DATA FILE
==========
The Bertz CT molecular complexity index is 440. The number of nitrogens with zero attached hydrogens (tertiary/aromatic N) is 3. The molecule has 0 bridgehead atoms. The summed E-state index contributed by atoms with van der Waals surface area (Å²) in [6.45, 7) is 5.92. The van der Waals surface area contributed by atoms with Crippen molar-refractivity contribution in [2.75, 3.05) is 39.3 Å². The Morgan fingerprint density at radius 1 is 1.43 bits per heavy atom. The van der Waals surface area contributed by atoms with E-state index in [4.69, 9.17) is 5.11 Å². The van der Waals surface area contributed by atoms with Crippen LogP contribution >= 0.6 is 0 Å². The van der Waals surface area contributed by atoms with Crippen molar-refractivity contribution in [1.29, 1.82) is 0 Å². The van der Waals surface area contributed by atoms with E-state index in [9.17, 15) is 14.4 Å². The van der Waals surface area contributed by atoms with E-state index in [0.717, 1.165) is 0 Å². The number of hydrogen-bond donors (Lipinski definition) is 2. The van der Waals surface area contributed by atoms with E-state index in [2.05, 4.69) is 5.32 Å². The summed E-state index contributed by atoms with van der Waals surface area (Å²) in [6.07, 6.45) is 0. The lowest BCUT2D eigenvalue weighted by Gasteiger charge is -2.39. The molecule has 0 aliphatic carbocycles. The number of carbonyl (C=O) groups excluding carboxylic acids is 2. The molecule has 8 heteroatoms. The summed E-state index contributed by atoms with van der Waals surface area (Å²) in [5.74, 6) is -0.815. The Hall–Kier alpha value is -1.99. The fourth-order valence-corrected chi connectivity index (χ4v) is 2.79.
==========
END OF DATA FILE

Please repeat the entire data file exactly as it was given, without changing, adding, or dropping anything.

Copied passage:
The Bertz CT molecular complexity index is 440. The number of nitrogens with zero attached hydrogens (tertiary/aromatic N) is 3. The molecule has 0 bridgehead atoms. The summed E-state index contributed by atoms with van der Waals surface area (Å²) in [6.45, 7) is 5.92. The van der Waals surface area contributed by atoms with Crippen molar-refractivity contribution in [2.75, 3.05) is 39.3 Å². The Morgan fingerprint density at radius 1 is 1.43 bits per heavy atom. The van der Waals surface area contributed by atoms with E-state index in [4.69, 9.17) is 5.11 Å². The van der Waals surface area contributed by atoms with Crippen LogP contribution >= 0.6 is 0 Å². The van der Waals surface area contributed by atoms with Crippen molar-refractivity contribution in [1.29, 1.82) is 0 Å². The van der Waals surface area contributed by atoms with E-state index in [9.17, 15) is 14.4 Å². The van der Waals surface area contributed by atoms with E-state index in [0.717, 1.165) is 0 Å². The number of hydrogen-bond donors (Lipinski definition) is 2. The van der Waals surface area contributed by atoms with E-state index in [2.05, 4.69) is 5.32 Å². The summed E-state index contributed by atoms with van der Waals surface area (Å²) in [6.07, 6.45) is 0. The lowest BCUT2D eigenvalue weighted by Gasteiger charge is -2.39. The molecule has 0 aliphatic carbocycles. The number of carbonyl (C=O) groups excluding carboxylic acids is 2. The molecule has 8 heteroatoms. The summed E-state index contributed by atoms with van der Waals surface area (Å²) in [5.74, 6) is -0.815. The Hall–Kier alpha value is -1.99. The fourth-order valence-corrected chi connectivity index (χ4v) is 2.79.